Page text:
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DHS chief: Without additional funds children will be 'backing up at the border'

Acting Department of Homeland Security (DHS) Secretary Kevin McAleenan is warning of dire consequences at the U.S.-Mexico border if a request for additional funding is not approved by Congress.

“If we don’t get the supplemental funding, you’re going to see children backing up at the border in [Customs and Border Protection] facilities in conditions no American would be comfortable with in terms of how we care for children. Congress has to act on that funding," McAleenan told Hill.TV in an interview Monday evening.

He said that if his agency does not receive funding from Congress bolstering the ability to detain single adults, DHS will "either have to release adults" from detention "or we’re going to have to take cuts elsewhere in the Homeland Security budget in the middle of the year without planning. That means there’s going to be parts of the department that people rely on like TSA, like other elements of CBP."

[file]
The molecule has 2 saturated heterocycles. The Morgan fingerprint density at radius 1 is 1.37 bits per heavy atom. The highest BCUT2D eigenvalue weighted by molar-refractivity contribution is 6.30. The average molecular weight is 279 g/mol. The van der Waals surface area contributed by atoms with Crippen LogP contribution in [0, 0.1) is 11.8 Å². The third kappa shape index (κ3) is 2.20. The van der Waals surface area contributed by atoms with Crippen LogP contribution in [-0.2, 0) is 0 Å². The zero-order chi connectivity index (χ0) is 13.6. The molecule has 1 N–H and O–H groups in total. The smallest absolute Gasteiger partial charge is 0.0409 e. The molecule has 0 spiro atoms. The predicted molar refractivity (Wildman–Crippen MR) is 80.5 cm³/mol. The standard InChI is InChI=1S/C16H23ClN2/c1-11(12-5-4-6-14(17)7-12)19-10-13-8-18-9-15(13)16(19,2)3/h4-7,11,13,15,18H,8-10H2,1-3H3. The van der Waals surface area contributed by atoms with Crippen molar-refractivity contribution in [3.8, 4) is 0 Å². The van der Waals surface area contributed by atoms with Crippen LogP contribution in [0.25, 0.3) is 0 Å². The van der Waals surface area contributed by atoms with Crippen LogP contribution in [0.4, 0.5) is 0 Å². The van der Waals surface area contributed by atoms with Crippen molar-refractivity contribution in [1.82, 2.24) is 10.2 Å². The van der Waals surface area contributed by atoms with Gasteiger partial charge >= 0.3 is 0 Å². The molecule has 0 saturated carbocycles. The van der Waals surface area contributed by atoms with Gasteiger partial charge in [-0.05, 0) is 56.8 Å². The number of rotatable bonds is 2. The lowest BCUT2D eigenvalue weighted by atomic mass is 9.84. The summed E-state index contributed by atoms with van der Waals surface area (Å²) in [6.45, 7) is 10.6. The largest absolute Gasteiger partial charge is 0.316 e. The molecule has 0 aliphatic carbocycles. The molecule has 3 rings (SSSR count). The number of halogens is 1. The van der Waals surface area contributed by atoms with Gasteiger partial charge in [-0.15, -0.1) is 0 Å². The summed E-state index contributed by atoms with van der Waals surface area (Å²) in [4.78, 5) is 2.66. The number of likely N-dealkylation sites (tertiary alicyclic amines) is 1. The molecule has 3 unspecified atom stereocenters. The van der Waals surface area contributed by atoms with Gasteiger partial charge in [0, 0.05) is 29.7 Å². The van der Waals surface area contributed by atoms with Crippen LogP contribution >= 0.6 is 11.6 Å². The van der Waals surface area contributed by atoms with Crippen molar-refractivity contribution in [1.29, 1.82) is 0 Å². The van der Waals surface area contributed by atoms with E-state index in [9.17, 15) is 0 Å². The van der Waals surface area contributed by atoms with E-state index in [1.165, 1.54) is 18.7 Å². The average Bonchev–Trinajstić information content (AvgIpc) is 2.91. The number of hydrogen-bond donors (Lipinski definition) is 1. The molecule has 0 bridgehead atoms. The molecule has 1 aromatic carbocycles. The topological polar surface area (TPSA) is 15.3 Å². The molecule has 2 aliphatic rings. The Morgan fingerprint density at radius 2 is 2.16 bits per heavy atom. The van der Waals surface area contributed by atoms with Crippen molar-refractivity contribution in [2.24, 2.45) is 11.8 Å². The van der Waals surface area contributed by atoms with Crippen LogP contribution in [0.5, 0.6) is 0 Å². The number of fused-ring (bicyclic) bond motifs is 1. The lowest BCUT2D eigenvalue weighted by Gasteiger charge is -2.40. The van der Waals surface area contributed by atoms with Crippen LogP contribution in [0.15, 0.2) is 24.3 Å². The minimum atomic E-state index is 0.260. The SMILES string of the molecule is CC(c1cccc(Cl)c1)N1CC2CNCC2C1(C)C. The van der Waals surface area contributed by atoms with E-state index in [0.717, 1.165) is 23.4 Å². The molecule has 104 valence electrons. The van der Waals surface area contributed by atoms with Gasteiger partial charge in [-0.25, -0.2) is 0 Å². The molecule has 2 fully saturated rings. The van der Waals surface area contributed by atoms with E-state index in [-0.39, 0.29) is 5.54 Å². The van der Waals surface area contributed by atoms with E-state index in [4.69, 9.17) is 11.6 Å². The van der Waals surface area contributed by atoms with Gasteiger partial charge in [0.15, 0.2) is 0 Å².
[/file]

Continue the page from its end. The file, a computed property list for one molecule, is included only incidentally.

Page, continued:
He added that a "potential result" of such budgetary transfers from the Transportation Security Administration (TSA) could be longer wait times at airports.

"We’re going to have to transfer money from other accounts if we don’t get Congress’s help," he said.

The Trump administration last month requested an additional $4.5 billion to address border issues, with a bulk of the funding for the Department of Health and Human Services, which is charged with caring for unaccompanied migrant children who arrive at the border claiming asylum. Other funds would go toward single-adult bed space for Immigration and Customs Enforcement (ICE).

McAleenan said the only alternative for DHS if the funding is not approved is to hold unaccompanied children in detention cells at various points along the border. The cells are designed to detain adults for "very short periods of time," he said.

His remarks come amid a surge in illegal crossings at the U.S.-Mexico border. DHS apprehended more than 100,000 individuals in April. McAleenan did not have an official estimate yet for apprehensions in the month of May but told Hill.TV it will exceed April's record.

--Saagar Enjeti